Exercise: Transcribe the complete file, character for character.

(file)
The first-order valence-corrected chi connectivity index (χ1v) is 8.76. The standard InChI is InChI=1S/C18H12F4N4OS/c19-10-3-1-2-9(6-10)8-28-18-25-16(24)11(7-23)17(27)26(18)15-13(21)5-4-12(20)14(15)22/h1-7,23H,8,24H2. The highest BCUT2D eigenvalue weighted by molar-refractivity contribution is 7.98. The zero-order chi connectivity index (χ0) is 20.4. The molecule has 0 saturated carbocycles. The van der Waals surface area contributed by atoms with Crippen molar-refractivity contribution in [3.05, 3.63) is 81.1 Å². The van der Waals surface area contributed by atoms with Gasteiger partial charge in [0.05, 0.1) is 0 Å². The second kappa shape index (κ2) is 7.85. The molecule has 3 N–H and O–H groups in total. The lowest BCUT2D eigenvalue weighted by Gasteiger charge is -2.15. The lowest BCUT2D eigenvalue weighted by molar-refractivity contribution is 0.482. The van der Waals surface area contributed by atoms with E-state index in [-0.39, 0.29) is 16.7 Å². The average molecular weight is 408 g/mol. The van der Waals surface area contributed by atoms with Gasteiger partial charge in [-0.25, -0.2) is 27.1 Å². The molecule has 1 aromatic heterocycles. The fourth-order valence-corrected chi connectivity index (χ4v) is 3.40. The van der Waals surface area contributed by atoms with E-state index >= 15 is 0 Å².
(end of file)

The first-order valence-corrected chi connectivity index (χ1v) is 8.76. The standard InChI is InChI=1S/C18H12F4N4OS/c19-10-3-1-2-9(6-10)8-28-18-25-16(24)11(7-23)17(27)26(18)15-13(21)5-4-12(20)14(15)22/h1-7,23H,8,24H2. The highest BCUT2D eigenvalue weighted by molar-refractivity contribution is 7.98. The zero-order chi connectivity index (χ0) is 20.4. The molecule has 0 saturated carbocycles. The van der Waals surface area contributed by atoms with Crippen molar-refractivity contribution in [3.05, 3.63) is 81.1 Å². The van der Waals surface area contributed by atoms with Gasteiger partial charge in [0.05, 0.1) is 0 Å². The second kappa shape index (κ2) is 7.85. The molecule has 3 N–H and O–H groups in total. The lowest BCUT2D eigenvalue weighted by Gasteiger charge is -2.15. The lowest BCUT2D eigenvalue weighted by molar-refractivity contribution is 0.482. The van der Waals surface area contributed by atoms with E-state index in [-0.39, 0.29) is 16.7 Å². The average molecular weight is 408 g/mol. The van der Waals surface area contributed by atoms with Gasteiger partial charge in [-0.25, -0.2) is 27.1 Å². The molecule has 1 aromatic heterocycles. The fourth-order valence-corrected chi connectivity index (χ4v) is 3.40. The van der Waals surface area contributed by atoms with E-state index >= 15 is 0 Å².